Govt frowns on the influx of substandard phones to Nigeria

Standardisation of phones

Standardisation of phones

It has been widely known for a while now that the standard of phones being sold in the country is nothing to write home about, save for a few recognised and already established brands. While there has been little to nothing no one can do about it, it seems that there will be a change in the status quo in the coming months. This assumption is informed from the statement of the Minister of Communications on a visit to the Computer Village market in Lagos.

Dubbed the Silicon Valley of Nigeria, the Computer Village has gone on to improve in leaps and bounds when it comes to technology. The growth of this market is even more pronounced in the sense that it was not supported by the government nor any other independent bodies till it started to make waves on its own. If that success is to be built upon though, the influx of substandard phones and gadgets into the market needs to be checked.

Speaking on his visit, Mr. Adebayo Shittu concluded that it was high time Nigeria considers structuring her own mobile phones and gadget regulation industry. That will restore normalcy and sanity to the market, ensuring that the country does not become a dumping ground for poor brands.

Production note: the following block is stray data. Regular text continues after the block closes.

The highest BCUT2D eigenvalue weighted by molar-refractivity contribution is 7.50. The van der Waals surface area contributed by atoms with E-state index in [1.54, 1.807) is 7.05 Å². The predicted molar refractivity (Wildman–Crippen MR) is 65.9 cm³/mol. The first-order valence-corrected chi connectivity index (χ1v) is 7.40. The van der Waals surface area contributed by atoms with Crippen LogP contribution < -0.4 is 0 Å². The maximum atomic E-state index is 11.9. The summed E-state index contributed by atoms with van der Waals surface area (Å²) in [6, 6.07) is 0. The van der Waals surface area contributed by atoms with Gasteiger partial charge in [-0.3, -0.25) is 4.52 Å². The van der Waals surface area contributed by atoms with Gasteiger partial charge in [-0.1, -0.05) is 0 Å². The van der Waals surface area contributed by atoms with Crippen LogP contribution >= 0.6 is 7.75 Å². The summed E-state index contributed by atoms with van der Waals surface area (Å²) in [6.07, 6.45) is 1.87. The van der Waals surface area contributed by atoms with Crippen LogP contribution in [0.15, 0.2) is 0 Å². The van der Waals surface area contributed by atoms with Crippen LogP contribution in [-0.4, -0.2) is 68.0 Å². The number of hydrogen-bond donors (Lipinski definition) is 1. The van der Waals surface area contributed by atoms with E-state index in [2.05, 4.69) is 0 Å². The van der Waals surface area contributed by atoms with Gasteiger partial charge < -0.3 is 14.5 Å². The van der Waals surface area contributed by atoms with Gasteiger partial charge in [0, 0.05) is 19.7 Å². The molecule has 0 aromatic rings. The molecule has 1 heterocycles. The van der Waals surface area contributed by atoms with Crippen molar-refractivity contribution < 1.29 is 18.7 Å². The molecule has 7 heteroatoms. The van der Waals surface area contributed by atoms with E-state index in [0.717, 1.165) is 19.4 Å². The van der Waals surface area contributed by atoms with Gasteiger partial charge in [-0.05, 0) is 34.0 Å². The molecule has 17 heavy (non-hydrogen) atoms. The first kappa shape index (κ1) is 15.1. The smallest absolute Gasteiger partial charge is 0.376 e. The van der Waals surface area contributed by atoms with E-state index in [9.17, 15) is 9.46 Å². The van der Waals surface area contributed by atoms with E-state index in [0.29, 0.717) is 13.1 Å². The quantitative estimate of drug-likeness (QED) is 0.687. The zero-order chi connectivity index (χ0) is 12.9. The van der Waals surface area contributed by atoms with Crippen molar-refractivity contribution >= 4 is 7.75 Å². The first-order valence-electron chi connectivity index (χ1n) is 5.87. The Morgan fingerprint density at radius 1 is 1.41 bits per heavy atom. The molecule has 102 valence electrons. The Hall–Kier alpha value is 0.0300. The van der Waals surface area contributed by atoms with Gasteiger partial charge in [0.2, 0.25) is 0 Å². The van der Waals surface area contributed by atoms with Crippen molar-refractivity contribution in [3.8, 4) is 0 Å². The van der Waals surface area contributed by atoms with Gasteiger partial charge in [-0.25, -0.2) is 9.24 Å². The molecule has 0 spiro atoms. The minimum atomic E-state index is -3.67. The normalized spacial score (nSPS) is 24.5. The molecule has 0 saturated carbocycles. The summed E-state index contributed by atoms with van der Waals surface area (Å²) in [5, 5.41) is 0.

Likewise, he mentioned that the local telecoms companies should also be supported in the production of more devices for Nigerians to use. By so doing, the consumers have an array of easily accessible and cheap options, compared to when they would rather go for the substandard products from abroad.

Looking at things from the economy’s point of view, the increment in import of these substandard phones came at around the time when the economy was in a crisis. Those sub-par brands know that not everyone would be able to afford to buy the registered and recognised brands, and thus, used that as an entry into the market. There have been complaints from the consumer market, but until something of the suggested sort is done, there might be little the consumers, and the market, can do about it.